Table of Contents Author Guidelines Submit a Manuscript
Mathematical Problems in Engineering
Volume 2015, Article ID 512158, 9 pages
Research Article

Landslide Occurrence Prediction Using Trainable Cascade Forward Network and Multilayer Perceptron

1Department of Software Engineering, Faculty of Science and Information Technology, Jadara University, Irbid 2001, Jordan
2School of Electrical & Electronic Engineering, Universiti Sains Malaysia, Engineering Campus, 14300 Nibong Tebal, Penang, Malaysia
3School of Distance Education, Universiti Sains Malaysia, 11600 Penang, Malaysia

Received 28 September 2014; Revised 18 December 2014; Accepted 25 December 2014

Academic Editor: Yudong Zhang

Copyright © 2015 Mohammad Subhi Al-batah et al. This is an open access article distributed under the Creative Commons Attribution License, which permits unrestricted use, distribution, and reproduction in any medium, provided the original work is properly cited.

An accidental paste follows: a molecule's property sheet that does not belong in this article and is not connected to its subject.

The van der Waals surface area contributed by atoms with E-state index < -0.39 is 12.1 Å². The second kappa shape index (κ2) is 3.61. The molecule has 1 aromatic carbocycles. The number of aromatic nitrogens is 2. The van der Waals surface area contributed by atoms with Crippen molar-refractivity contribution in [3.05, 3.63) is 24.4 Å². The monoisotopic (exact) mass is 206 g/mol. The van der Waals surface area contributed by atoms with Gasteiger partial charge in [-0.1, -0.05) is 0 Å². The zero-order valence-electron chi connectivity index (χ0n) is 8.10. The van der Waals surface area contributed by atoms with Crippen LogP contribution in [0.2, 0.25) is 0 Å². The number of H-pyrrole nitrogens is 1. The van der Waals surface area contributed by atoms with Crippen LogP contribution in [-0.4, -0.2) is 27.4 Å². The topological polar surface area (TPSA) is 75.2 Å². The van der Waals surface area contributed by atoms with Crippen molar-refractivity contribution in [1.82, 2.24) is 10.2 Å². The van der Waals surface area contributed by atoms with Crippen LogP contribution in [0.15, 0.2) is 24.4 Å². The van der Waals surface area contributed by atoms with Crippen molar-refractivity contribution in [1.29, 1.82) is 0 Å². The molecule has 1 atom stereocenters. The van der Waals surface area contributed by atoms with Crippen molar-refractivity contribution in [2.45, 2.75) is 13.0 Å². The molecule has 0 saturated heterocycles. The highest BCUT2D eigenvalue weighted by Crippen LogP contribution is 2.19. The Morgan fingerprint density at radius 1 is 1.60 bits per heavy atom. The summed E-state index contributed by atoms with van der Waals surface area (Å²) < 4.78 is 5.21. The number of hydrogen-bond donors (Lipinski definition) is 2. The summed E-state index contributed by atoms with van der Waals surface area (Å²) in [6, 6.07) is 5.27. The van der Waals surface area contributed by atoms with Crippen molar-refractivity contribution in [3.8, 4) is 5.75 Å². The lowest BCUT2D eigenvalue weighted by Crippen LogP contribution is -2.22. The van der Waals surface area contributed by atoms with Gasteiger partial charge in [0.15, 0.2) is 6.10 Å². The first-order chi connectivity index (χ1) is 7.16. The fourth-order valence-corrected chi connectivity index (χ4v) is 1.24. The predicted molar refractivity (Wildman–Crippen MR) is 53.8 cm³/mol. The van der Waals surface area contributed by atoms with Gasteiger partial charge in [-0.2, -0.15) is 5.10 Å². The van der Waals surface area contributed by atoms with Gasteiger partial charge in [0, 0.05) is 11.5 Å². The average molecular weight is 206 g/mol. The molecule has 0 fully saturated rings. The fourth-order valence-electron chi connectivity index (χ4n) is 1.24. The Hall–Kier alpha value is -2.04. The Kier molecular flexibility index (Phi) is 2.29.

Landslides are one of the dangerous natural phenomena that hinder the development in Penang Island, Malaysia. Therefore, finding the reliable method to predict the occurrence of landslides is still the research of interest. In this paper, two models of artificial neural network, namely, Multilayer Perceptron (MLP) and Cascade Forward Neural Network (CFNN), are introduced to predict the landslide hazard map of Penang Island. These two models were tested and compared using eleven machine learning algorithms, that is, Levenberg Marquardt, Broyden Fletcher Goldfarb, Resilient Back Propagation, Scaled Conjugate Gradient, Conjugate Gradient with Beale, Conjugate Gradient with Fletcher Reeves updates, Conjugate Gradient with Polakribiere updates, One Step Secant, Gradient Descent, Gradient Descent with Momentum and Adaptive Learning Rate, and Gradient Descent with Momentum algorithm. Often, the performance of the landslide prediction depends on the input factors beside the prediction method. In this research work, 14 input factors were used. The prediction accuracies of networks were verified using the Area under the Curve method for the Receiver Operating Characteristics. The results indicated that the best prediction accuracy of 82.89% was achieved using the CFNN network with the Levenberg Marquardt learning algorithm for the training data set and 81.62% for the testing data set.